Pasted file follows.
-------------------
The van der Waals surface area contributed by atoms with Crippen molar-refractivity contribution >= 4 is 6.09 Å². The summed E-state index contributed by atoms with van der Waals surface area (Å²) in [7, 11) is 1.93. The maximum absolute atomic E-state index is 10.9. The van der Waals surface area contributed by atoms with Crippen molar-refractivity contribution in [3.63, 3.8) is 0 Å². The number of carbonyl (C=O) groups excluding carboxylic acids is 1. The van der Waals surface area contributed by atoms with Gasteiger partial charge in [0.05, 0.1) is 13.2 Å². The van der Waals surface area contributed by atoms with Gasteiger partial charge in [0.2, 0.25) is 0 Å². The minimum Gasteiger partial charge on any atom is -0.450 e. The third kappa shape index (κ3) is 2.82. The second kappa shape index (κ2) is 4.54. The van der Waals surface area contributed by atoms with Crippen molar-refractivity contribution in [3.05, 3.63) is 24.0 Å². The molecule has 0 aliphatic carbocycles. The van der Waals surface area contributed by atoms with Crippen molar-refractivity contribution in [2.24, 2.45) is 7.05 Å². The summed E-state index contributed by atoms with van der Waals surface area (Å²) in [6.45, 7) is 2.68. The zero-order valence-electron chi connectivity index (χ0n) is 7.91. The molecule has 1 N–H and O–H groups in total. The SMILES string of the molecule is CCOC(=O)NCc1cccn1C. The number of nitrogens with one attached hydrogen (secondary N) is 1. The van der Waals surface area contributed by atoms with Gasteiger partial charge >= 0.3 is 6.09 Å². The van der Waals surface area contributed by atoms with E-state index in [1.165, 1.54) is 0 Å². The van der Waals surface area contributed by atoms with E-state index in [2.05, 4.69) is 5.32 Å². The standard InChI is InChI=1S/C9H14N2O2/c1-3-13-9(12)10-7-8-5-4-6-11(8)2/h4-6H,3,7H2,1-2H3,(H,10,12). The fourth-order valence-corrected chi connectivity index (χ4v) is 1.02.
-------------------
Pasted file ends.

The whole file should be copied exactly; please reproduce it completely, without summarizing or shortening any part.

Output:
The van der Waals surface area contributed by atoms with Crippen molar-refractivity contribution >= 4 is 6.09 Å². The summed E-state index contributed by atoms with van der Waals surface area (Å²) in [7, 11) is 1.93. The maximum absolute atomic E-state index is 10.9. The van der Waals surface area contributed by atoms with Crippen molar-refractivity contribution in [3.63, 3.8) is 0 Å². The number of carbonyl (C=O) groups excluding carboxylic acids is 1. The van der Waals surface area contributed by atoms with Gasteiger partial charge in [0.05, 0.1) is 13.2 Å². The van der Waals surface area contributed by atoms with Gasteiger partial charge in [0.2, 0.25) is 0 Å². The minimum Gasteiger partial charge on any atom is -0.450 e. The third kappa shape index (κ3) is 2.82. The second kappa shape index (κ2) is 4.54. The van der Waals surface area contributed by atoms with Crippen molar-refractivity contribution in [3.05, 3.63) is 24.0 Å². The molecule has 0 aliphatic carbocycles. The van der Waals surface area contributed by atoms with Crippen molar-refractivity contribution in [2.24, 2.45) is 7.05 Å². The summed E-state index contributed by atoms with van der Waals surface area (Å²) in [6.45, 7) is 2.68. The zero-order valence-electron chi connectivity index (χ0n) is 7.91. The molecule has 1 N–H and O–H groups in total. The SMILES string of the molecule is CCOC(=O)NCc1cccn1C. The number of nitrogens with one attached hydrogen (secondary N) is 1. The van der Waals surface area contributed by atoms with Gasteiger partial charge >= 0.3 is 6.09 Å². The van der Waals surface area contributed by atoms with E-state index in [1.165, 1.54) is 0 Å². The van der Waals surface area contributed by atoms with E-state index in [2.05, 4.69) is 5.32 Å². The standard InChI is InChI=1S/C9H14N2O2/c1-3-13-9(12)10-7-8-5-4-6-11(8)2/h4-6H,3,7H2,1-2H3,(H,10,12). The fourth-order valence-corrected chi connectivity index (χ4v) is 1.02.